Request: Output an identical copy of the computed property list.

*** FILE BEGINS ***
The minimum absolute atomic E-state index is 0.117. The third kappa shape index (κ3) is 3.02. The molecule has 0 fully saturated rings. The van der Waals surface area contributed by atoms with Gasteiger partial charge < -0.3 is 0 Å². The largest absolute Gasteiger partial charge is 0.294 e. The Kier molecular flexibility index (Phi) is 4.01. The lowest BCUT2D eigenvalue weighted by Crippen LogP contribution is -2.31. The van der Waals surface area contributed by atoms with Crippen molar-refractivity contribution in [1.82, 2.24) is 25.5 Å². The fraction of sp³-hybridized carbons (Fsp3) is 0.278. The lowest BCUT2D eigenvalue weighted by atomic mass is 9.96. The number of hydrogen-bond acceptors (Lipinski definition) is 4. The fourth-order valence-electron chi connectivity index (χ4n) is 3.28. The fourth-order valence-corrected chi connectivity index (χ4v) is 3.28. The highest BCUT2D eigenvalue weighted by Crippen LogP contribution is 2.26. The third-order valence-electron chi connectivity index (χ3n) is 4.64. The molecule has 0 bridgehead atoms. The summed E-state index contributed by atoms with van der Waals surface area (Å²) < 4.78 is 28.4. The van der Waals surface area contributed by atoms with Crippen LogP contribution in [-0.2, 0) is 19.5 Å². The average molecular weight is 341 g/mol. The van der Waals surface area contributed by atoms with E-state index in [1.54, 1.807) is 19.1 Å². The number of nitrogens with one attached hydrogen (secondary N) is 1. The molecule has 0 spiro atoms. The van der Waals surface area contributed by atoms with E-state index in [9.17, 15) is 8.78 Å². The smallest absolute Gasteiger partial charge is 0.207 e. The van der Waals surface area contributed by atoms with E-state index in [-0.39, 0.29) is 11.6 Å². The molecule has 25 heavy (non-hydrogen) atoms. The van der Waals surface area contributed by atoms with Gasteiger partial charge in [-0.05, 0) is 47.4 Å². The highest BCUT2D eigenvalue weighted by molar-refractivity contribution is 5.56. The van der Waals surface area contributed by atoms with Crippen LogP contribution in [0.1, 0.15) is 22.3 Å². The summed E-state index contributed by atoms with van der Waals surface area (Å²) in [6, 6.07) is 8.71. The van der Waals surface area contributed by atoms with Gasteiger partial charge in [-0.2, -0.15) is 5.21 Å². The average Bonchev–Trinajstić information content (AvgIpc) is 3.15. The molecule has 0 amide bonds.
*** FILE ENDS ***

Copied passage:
The minimum absolute atomic E-state index is 0.117. The third kappa shape index (κ3) is 3.02. The molecule has 0 fully saturated rings. The van der Waals surface area contributed by atoms with Gasteiger partial charge < -0.3 is 0 Å². The largest absolute Gasteiger partial charge is 0.294 e. The Kier molecular flexibility index (Phi) is 4.01. The lowest BCUT2D eigenvalue weighted by Crippen LogP contribution is -2.31. The van der Waals surface area contributed by atoms with Crippen molar-refractivity contribution in [1.82, 2.24) is 25.5 Å². The fraction of sp³-hybridized carbons (Fsp3) is 0.278. The lowest BCUT2D eigenvalue weighted by atomic mass is 9.96. The number of hydrogen-bond acceptors (Lipinski definition) is 4. The fourth-order valence-electron chi connectivity index (χ4n) is 3.28. The fourth-order valence-corrected chi connectivity index (χ4v) is 3.28. The highest BCUT2D eigenvalue weighted by Crippen LogP contribution is 2.26. The third-order valence-electron chi connectivity index (χ3n) is 4.64. The molecule has 0 bridgehead atoms. The summed E-state index contributed by atoms with van der Waals surface area (Å²) < 4.78 is 28.4. The van der Waals surface area contributed by atoms with Crippen LogP contribution in [-0.2, 0) is 19.5 Å². The average molecular weight is 341 g/mol. The van der Waals surface area contributed by atoms with E-state index in [1.54, 1.807) is 19.1 Å². The number of nitrogens with one attached hydrogen (secondary N) is 1. The molecule has 0 spiro atoms. The van der Waals surface area contributed by atoms with E-state index in [9.17, 15) is 8.78 Å². The smallest absolute Gasteiger partial charge is 0.207 e. The van der Waals surface area contributed by atoms with E-state index in [-0.39, 0.29) is 11.6 Å². The molecule has 25 heavy (non-hydrogen) atoms. The van der Waals surface area contributed by atoms with Gasteiger partial charge in [-0.05, 0) is 47.4 Å². The highest BCUT2D eigenvalue weighted by molar-refractivity contribution is 5.56. The van der Waals surface area contributed by atoms with Crippen LogP contribution in [0.1, 0.15) is 22.3 Å². The summed E-state index contributed by atoms with van der Waals surface area (Å²) in [6, 6.07) is 8.71. The van der Waals surface area contributed by atoms with Gasteiger partial charge in [-0.2, -0.15) is 5.21 Å². The average Bonchev–Trinajstić information content (AvgIpc) is 3.15. The molecule has 0 amide bonds.